International Conference on Medical Education

Catalyzing Change to Improve the Quality of Health Care

November 21–22, 2014
Mövenpick Hotel, Beirut, Lebanon


Boulet_photo.jpgJohn (Jack) R. Boulet, PhD

Vice President
Research and Data Resources
Educational Commission for Foreign Medical Graduates


Learning objectives:
Following the workshop, participants will be able to:
1- Articulate meaningful research question
2- Choose appropriate research strategies
3- Understand, critique, and evaluate the design of research studies
4- Know the strengths and weaknesses of various research strategies
5- Know the publication outlets for simulation-based education studies

Katharine-Boursicot.jpgKatharine Boursicot, MD

Associate Professor and Assistant Dean for Assessment and Medical Education Research
Lee Kong Chian School of Medicine
Singapore, Republic of Singapore


Janet-Grant.jpgJanet Grant, PhD

Honorary Professor, University College London Medical School
Professor Emerita of Education in Medicine, The Open University, UK
Director, Centre for Medical Education in Context [CenMEDIC] & FAIMER Centre for Distance Learning


Becoming a doctor is a process of navigating a complex and changing array of knowledge, skills, performances and identities. It is not surprising that the educational activities at one stage have little predictive power beyond the end of that stage. So we need to think differently about the relationship between medical education and the healthcare service:

The contextual nature of medical education means that we must focus equally on the educational process and on the health care service itself because being a good doctor is learned in the context of the service, and from the practice and role models observed there.

This workshop draws on published research on managing change specifically in a medical environment. The workshop with guide participants to consider their own contexts and skills and to learn how to use some change management tools such as:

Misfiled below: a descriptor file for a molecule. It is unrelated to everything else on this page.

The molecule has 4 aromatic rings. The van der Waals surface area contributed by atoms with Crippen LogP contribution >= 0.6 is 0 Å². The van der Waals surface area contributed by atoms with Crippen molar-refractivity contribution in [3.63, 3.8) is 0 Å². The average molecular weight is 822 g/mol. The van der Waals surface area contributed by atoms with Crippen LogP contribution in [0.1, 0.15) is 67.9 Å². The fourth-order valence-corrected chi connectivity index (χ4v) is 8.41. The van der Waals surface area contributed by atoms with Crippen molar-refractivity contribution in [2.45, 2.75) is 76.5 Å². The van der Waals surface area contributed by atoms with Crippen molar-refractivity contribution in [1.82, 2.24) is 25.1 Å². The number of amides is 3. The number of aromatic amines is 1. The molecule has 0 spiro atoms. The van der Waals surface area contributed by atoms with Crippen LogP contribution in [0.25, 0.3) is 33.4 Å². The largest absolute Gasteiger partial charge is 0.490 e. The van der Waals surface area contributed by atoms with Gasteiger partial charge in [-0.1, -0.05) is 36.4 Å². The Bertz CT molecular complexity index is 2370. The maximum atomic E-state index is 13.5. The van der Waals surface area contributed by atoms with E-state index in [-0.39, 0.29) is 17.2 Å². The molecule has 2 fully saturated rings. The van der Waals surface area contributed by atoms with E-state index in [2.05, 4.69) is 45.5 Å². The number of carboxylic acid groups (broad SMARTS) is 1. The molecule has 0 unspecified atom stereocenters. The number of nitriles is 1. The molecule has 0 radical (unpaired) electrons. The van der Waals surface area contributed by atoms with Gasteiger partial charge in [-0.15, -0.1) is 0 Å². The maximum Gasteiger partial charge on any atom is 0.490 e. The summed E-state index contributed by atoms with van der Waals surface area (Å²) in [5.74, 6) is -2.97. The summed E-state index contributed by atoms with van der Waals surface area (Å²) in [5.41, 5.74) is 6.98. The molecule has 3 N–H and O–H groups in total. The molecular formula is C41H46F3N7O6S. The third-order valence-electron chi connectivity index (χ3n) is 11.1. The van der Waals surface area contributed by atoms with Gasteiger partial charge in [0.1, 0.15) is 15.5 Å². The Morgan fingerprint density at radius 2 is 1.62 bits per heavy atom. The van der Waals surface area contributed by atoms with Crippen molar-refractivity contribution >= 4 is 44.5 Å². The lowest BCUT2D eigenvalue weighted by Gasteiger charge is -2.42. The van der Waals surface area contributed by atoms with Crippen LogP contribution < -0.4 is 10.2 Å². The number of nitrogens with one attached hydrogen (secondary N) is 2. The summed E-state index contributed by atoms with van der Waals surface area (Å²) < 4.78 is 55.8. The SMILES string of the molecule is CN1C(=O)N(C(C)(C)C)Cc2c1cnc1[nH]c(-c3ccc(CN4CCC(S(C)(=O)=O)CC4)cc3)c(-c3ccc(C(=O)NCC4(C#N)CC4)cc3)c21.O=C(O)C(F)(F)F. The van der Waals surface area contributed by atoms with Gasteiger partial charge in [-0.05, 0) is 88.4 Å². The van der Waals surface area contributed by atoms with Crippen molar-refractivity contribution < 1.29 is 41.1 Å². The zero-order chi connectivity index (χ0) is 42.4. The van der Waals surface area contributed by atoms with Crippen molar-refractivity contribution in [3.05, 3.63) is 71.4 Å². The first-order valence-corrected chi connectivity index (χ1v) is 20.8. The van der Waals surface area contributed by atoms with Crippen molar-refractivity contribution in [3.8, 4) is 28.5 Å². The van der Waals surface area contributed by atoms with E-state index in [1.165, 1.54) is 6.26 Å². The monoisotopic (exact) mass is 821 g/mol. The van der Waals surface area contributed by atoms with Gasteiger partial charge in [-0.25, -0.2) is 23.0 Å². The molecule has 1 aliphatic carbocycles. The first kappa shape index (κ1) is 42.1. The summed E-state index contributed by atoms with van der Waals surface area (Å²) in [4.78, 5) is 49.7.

We will consider:

This highly participative workshop is based on research which developed the 10-step model of change management in medicine.
Reference: Gale, R. and Grant, J. (1997) AMEE Medical Education Guide No. 10: Managing change in a medical context: Guidelines for action. Medical Teacher 19, 4, 239-249.

The workshop will be interactive, and will be based on evidence from the literature and from professional practice.
Reference: Grant, J. (2012) The Good CPD Guide. 2nd edition. Radcliffe Publishing, London.

The workshop will include a variety of exercises that participants will be able to use with their own students and trainees.  In addition, participants will be invited to complete the online Diagnostic Thinking Inventory after the meeting, and to have their students and trainees also complete it. This instrument enables people to measure the structure and flexibility of their thinking in relation to making a diagnosis.

The workshop will highlight the importance of the student’s and doctor’s memory, and how to improve access to the knowledge stored there within the clinical interview.

Typical scenarios will be offered that illustrate the challenges of simultaneously conducting a clinical interview, communicating with the patient and making a diagnosis.

The workshop will be practical, but is based on a strong theoretical framework.

John-Norcini.jpgJohn J. Norcini, PhD

President & CEO, Foundation for Advancement of International Medical Education & Research (FAIMER)
Philadelphia, USA


Trudie-Roberts.jpgTrudie E. Roberts, MD

Professor and Director, Leeds Institute of Medical Education
President, Association for Medical Education in Europe (AMEE)
Leeds, UK


Ara_TekianAra Tekian, PhD, MHPE

Associate Professor and Director of International Program (DME)
Associate Dean, Office of International Education
University of Illinois at Chicago, College of Medicine